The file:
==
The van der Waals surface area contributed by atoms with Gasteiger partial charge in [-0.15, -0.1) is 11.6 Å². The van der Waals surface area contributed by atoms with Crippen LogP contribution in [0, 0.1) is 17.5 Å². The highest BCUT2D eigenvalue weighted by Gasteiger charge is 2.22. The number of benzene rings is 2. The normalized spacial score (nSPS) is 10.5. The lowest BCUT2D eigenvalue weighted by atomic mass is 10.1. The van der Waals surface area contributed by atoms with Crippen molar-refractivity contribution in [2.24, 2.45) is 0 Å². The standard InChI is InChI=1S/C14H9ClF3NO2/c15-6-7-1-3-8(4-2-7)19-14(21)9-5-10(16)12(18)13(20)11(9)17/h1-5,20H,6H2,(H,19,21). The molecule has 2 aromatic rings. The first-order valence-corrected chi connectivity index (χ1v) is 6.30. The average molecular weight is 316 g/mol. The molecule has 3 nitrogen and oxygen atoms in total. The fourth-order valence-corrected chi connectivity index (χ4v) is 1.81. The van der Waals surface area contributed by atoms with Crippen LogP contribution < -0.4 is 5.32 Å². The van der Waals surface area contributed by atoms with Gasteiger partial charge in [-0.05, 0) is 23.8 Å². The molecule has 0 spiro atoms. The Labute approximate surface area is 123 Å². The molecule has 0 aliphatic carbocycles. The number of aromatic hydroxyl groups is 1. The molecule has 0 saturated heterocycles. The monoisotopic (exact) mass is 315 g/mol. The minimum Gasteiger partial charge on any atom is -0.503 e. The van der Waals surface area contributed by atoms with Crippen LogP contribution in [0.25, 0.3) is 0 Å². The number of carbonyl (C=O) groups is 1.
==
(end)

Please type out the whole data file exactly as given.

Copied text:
The van der Waals surface area contributed by atoms with Gasteiger partial charge in [-0.15, -0.1) is 11.6 Å². The van der Waals surface area contributed by atoms with Crippen LogP contribution in [0, 0.1) is 17.5 Å². The highest BCUT2D eigenvalue weighted by Gasteiger charge is 2.22. The number of benzene rings is 2. The normalized spacial score (nSPS) is 10.5. The lowest BCUT2D eigenvalue weighted by atomic mass is 10.1. The van der Waals surface area contributed by atoms with Crippen molar-refractivity contribution in [2.24, 2.45) is 0 Å². The standard InChI is InChI=1S/C14H9ClF3NO2/c15-6-7-1-3-8(4-2-7)19-14(21)9-5-10(16)12(18)13(20)11(9)17/h1-5,20H,6H2,(H,19,21). The molecule has 2 aromatic rings. The first-order valence-corrected chi connectivity index (χ1v) is 6.30. The average molecular weight is 316 g/mol. The molecule has 3 nitrogen and oxygen atoms in total. The fourth-order valence-corrected chi connectivity index (χ4v) is 1.81. The van der Waals surface area contributed by atoms with Crippen LogP contribution < -0.4 is 5.32 Å². The van der Waals surface area contributed by atoms with Gasteiger partial charge in [-0.05, 0) is 23.8 Å². The molecule has 0 spiro atoms. The Labute approximate surface area is 123 Å². The molecule has 0 aliphatic carbocycles. The number of aromatic hydroxyl groups is 1. The molecule has 0 saturated heterocycles. The monoisotopic (exact) mass is 315 g/mol. The minimum Gasteiger partial charge on any atom is -0.503 e. The van der Waals surface area contributed by atoms with Crippen LogP contribution in [0.25, 0.3) is 0 Å². The number of carbonyl (C=O) groups is 1.